Your desk is the command center of your work life and home life. Too often, it is buried with layers of archaeology. Stuff and paper litters its surface and causes productivity paralysis. In this blog I am going to show you how to UNbury your desk and what to do with all the stuff!
Have you forgotten what the wood grain of your desk looks like? Do you have to shuffle your piles to find an important document or project? If so, it’s time to clear your desk and get a fresh start!
Since your desk is an epicenter of both your personal and professional life, taking the time to organize it is incredibly rewarding. You’ll experience immediate benefits for your relatively small investment of time.
Desk organizing is a project you can tackle in 4-24 hours, depending on how much – or how little – you store on its surface and inside its drawers and compartments.
Your desk organizing time commitment is directly correlated to how much paper you have to sort. If you just have some junk and old stuff to offload, you can knock out this project in a few hours. If, however, you have gobs and layers of paper, you’re in for a longer haul.
I cover the subject of paper management in other blogs and if you’ve got a lot of it, I recommend you search this blog on the subject of “paper” and read up on that skill. Our You Tube channel also has an entire Reclaim Your Paper playlist.
Before you dive in, you’ll want to gather the organizing project supplies our Order Restorers use for our clients…
Desk Organizing Supplies
Our professional organizers keep several decluttering weapons in our arsenal. For nearly any organizing project, we are going to have to sort, sub-sort, and label the inventory we find. This is true for both belongings and documents.
To tackle Mount Desk, you will want to have the following supplies on hand:
- Trash bin (for used snack wrappers and junk you’ll discover)
- Recycle bin (to be kind to the environment)
- Shred bin (for eliminating sensitive information)
- Banker’s boxes (I recommend about 12. I know it seems like a lot, but trust me, you’ll use at least half for your paper sort alone, plus you’ll probably want one for donations)
- A marker (or more than one, since they seem to get sucked into the abyss during an overhaul!)
- Sticky notes (for labeling boxes and files)
- Blank printer paper (for labeling those banker’s boxes)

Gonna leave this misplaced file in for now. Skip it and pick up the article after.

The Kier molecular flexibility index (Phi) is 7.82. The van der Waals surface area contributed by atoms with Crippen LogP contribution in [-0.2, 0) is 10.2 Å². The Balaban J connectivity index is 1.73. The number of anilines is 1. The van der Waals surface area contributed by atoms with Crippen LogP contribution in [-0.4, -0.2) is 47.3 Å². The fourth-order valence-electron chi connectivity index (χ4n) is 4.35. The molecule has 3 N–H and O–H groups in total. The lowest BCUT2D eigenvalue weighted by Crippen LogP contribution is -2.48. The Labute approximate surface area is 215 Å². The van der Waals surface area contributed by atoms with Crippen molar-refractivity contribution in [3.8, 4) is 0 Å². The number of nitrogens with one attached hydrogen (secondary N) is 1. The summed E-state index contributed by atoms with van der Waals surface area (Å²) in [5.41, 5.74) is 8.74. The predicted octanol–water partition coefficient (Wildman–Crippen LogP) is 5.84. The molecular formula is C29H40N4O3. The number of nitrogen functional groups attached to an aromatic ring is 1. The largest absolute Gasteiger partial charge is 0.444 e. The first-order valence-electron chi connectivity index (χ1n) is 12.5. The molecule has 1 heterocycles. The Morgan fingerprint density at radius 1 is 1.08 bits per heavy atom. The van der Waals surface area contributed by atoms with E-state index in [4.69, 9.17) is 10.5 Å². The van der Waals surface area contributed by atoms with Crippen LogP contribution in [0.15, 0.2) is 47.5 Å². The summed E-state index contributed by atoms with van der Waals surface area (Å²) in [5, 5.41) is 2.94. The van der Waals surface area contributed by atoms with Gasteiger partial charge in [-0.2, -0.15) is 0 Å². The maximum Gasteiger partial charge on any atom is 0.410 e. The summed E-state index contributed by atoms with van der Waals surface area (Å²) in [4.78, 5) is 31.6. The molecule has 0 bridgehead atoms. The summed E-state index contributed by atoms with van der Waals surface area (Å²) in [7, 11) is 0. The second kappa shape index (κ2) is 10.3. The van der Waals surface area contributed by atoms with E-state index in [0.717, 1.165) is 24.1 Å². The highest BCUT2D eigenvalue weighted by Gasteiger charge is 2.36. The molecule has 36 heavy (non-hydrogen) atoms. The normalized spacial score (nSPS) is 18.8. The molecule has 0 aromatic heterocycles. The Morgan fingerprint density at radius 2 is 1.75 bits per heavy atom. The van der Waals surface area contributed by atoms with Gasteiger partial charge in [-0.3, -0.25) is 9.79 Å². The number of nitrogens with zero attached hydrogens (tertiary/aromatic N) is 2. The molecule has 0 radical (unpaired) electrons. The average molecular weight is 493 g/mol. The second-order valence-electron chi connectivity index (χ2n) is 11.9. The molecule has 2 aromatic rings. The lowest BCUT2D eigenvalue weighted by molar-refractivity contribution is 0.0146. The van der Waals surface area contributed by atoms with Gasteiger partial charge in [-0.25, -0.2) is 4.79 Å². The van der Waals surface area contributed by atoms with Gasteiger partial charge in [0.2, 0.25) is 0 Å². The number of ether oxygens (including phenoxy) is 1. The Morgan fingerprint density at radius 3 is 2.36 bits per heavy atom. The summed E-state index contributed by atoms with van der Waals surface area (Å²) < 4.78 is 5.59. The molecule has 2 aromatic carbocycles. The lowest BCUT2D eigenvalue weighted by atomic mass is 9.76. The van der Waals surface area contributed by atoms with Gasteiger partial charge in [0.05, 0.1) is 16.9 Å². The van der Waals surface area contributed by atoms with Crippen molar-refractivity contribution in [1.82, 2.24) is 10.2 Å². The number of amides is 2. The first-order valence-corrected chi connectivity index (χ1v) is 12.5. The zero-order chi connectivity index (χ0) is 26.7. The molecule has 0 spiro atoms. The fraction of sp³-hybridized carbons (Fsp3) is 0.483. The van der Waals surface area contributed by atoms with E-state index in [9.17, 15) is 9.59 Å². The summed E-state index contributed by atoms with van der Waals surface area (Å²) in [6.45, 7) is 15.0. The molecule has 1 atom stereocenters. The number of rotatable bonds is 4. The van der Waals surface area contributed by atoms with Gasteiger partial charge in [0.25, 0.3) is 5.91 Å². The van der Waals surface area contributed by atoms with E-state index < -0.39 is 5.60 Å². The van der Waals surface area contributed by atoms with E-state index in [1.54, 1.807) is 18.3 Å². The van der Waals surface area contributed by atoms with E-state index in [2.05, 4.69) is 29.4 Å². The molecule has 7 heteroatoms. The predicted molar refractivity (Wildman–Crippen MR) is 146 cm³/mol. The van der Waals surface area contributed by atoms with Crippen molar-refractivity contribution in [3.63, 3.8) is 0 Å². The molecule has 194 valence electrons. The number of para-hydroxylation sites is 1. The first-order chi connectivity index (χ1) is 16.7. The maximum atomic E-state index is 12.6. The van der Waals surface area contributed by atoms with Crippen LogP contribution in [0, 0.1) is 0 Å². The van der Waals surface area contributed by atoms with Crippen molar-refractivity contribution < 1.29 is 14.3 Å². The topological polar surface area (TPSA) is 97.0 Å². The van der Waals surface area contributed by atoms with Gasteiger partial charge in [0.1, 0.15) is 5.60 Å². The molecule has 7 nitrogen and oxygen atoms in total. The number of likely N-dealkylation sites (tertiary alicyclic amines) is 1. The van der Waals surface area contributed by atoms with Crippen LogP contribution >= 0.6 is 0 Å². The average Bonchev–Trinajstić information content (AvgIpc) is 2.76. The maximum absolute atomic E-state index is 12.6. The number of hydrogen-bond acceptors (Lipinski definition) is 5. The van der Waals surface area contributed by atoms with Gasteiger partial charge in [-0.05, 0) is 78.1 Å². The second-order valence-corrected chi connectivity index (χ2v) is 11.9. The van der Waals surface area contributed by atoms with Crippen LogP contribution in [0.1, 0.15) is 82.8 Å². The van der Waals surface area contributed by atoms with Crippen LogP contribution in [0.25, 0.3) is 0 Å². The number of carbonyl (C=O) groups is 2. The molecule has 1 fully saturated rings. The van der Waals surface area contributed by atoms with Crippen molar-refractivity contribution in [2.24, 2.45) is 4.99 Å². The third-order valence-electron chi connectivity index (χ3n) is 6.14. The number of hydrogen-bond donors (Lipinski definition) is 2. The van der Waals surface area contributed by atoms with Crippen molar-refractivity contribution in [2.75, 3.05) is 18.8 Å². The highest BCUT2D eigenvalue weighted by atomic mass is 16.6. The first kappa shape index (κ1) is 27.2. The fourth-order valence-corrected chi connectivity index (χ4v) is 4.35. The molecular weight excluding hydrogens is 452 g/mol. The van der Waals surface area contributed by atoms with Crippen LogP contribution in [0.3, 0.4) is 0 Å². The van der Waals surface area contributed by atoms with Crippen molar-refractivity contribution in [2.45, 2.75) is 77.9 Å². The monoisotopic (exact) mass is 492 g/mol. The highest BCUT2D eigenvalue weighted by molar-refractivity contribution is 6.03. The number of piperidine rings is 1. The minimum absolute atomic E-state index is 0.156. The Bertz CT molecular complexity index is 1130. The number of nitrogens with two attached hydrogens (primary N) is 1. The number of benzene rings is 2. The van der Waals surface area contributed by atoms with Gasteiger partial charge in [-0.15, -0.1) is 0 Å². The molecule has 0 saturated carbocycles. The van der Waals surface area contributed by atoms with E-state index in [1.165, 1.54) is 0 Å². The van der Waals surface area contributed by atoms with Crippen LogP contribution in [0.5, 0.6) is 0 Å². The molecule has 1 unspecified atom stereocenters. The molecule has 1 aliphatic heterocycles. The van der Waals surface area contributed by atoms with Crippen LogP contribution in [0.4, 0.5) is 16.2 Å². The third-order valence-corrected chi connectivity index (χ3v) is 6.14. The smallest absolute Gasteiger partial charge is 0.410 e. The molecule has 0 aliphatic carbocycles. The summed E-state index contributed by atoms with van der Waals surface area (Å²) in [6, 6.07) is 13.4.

- Stapler (for affixing paper to boxes)
Now that you’ve gathered your supplies, you can begin sorting.
Start Two Organizing Sorts
When beginning to organize, most people just start grabbing stuff on their desk, looking at it, and trying to decide if they need it or not.
This is the WRONG way to organize! This approach will bring your progress to a crawl and leave you directionless.
Instead of starting with endless decisions, start organizing your desk by simply sorting the contents by STUFF and PAPER.
- Stuff – Your desk may be hiding everything from your kid’s homework, to snack wrappers, to a myriad of office supplies, to outdated electronics, to nail polish.
- Paper – From receipts to statements to projects to long-lost documents, your desk is a repository for paper of all kinds.
Our professional organizing consultants will often put one set of banker’s boxes on one side of the room, and the other set in a distinctively different area. This way, your stuff starts getting sorted into one “zone” and your paper starts getting sorted into another. This keeps things crisper in your mind.
As you can see in this picture, supply drawers are often littered with a random collection of things, from old technology to a slew of pens to forgotten business cards and memorabilia.
When our Order Restorers are sorting out a desk, we separate the “chunky stuff” from paper. Stuff is everything that’s not paper. Chances are that your desk contains all kinds of equipment, personal stuff, décor items, and maybe even some unwashed dishes.
I like starting by organizing stuff because it creates momentum and it’s easier on the brain. Stuff is more obvious to categorize than paper.
Some of the stuff you pull out of your desk can simply go into a box called “Go Elsewhere” if it simply needs to be redistributed to the kitchen, bathroom, etc.
Start sorting your stuff by placing each item into a banker’s boxes by type (ie: Office Supplies, Personal Effects, Memorabilia, Electronics, etc.).
As you add each item into an empty box, label that box accordingly using your blank paper and marker, and staple the paper with the category identified onto the front of the box.
You’ll probably only end up with 4-6 boxes of categories of items.
If you end up with a box with only one item in it; don’t worry: that’s perfectly fine. Perhaps that “old office equipment” item can simply be donated.
If you find that another box (like “office supplies”) ends up overflowing, you can start a second “office supplies” box and sort PAPER office supplies into one (like nametags, notecards, notepads, labels, etc) and EQUIPMENT office supplies into another (like staplers, scissors, tools, hole punches, etc).
Office supplies and electronics are often large categories, since our needs keep changing and we often reflexively hold onto these items longer term.
Keep up your stuff sort until every item is out of your drawers and cabinets and off the surface of your desk.
Meanwhile, you’ll want to be sorting documents as they emerge from the desk abyss as well.